Bayezid Mosque

The Bayezid Mosque also known as Çelebi Sultan Mehmed Mosque, was built under the orders of Sultan Mehmed I, son of Sultan Bayezid I, and it was completed and inaugurated in March 1420.

According to an inscription over a side entrance the architect was Ivaz ibn Bayezid, the builder was Dogan ibn Abdullah and the local qadi who supervised the construction was Seyiid Ali.

The mosque was built with cast stone technique and faced with limestone ashlar blocks and it’ s external walls are about 2.50m thick.

The main entrance is on the south side and secondary doors are on the eastern and western sides. The minaret is on the southeast side and it initially had a terrace.

In 1913 the Othomans built a second terrace even higher that the first one and rebuilt the minaret which had collapsed.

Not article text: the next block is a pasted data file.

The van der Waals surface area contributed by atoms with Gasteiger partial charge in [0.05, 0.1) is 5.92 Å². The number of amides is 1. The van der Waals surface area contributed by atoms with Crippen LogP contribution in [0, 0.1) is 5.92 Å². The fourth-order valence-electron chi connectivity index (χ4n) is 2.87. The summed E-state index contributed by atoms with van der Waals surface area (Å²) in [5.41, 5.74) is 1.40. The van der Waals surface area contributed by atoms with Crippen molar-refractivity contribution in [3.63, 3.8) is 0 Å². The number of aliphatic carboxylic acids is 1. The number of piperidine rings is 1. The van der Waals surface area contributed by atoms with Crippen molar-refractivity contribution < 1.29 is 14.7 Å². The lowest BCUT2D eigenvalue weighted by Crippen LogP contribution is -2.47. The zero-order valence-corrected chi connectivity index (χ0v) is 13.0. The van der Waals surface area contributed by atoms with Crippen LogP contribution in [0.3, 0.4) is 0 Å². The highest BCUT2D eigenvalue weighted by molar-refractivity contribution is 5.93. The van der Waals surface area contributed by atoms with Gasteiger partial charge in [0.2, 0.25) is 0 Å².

The original roof made of oak wood, in the shape of a four-sided pyramid, survives to this day.

It is considered to be one of the most important wooden monuments of the world.

It is also unique due to the mihrab is which is decorated with a fresco depicting a heavenly city above it.

The Bayezid Mosque is considered one of the most significant Islamic monuments in Europe and is the largest in the Balkans (almost a thousand m2). It is located in the central square of Didymoteicho and has been listed as a protected monument since 1946.

In 1970 after extreme weather conditions part of the majestic minaret (22 meters high) collapsed. The Ministry of Culture in 1998-9 ordered the covering of the roof with plastic to protect the monument from rain. In 2008 further parts of the minaret collapsed and teared the protective plastic.

The Mosque is now under restoration work which is funded by national sources as well as EU funding and is expected to be open for visitors as a Museum in 2015.